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Adrian Orr’s been at it again on behalf of the Reserve Bank comparing themselves to flora and fauna.
Remember how back in September last year the Assistant Governor Christian Hawkesby said the Bank’s approach to Covid was inspired by a bird, specifically, the white heron?
Well this time, they're a tree.
Act’s drawn media attention to a speech Adrian Orr has compared the reserve bank to Tāne Mahuta, the tree.
He says the Reserve Bank “is akin to the being Tāne Mahuta of New Zealand’s financial landscape.”
“Our roots are our legislation…giving us strength and well-being”
“The money we print and circulate for New Zealand is the sap that flows through [the Reserve Bank]”
And “Our complex payment and settlement system is our trunk. This system allows the money to flow to the branches of the reserve bank”.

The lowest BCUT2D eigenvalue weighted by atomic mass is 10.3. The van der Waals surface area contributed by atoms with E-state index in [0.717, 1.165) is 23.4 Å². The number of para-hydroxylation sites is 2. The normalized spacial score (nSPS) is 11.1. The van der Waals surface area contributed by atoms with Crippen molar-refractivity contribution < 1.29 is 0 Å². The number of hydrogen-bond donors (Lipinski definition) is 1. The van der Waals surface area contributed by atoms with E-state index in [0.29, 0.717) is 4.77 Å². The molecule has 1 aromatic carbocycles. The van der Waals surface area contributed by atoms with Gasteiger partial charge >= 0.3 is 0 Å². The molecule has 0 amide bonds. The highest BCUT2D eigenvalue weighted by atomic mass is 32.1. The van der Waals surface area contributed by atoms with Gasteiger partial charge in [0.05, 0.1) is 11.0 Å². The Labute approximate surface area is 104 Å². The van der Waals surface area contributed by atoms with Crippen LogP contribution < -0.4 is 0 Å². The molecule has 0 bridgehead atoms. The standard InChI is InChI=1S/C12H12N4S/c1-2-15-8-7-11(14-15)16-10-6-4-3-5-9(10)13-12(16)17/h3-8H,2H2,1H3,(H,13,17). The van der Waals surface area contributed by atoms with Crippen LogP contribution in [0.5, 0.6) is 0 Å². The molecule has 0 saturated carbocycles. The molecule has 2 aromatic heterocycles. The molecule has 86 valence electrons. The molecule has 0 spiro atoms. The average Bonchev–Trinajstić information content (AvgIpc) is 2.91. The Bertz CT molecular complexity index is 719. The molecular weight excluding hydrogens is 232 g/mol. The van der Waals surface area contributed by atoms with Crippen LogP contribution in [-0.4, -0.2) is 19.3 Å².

What makes it even more embarrassing is that Adrian Orr said that in a speech to an international conference in Brussels in front of other central bankers from around the world.
Not only is this turning the bank into a laughing stock, but I’m sure most of us would rather that the bank focus on getting inflation under control than dreaming up forest metaphors.
Adrian Orr’s a smart guy. I’m sure he can chew gum and walk at the same time; he can deal with inflation and being a tree
But, there is just too much of this stuff lately.
The bank seems way too distracted by being a tree and considering whether to incorporate climate change into their thinking and getting a $400,000 piece of light up art installed in the building’s lobby.
Meanwhile, inflation is at 7 percent and we’re not sure that’s the worst of it
Inflation is literally the bank’s job. Imagine if you got distracted by trees and birds and art and didn’t do your actual job. How long would your boss tolerate that?
Until you deal with inflation, you probably don’t want to be a tree in public.
And, if the Reserve Bank is a tree, what is inflation? Kauri dieback?
What’s the economic contraction we just saw in those GDP figures today? A chainsaw?
In Adrian’s story the tree is in trouble.
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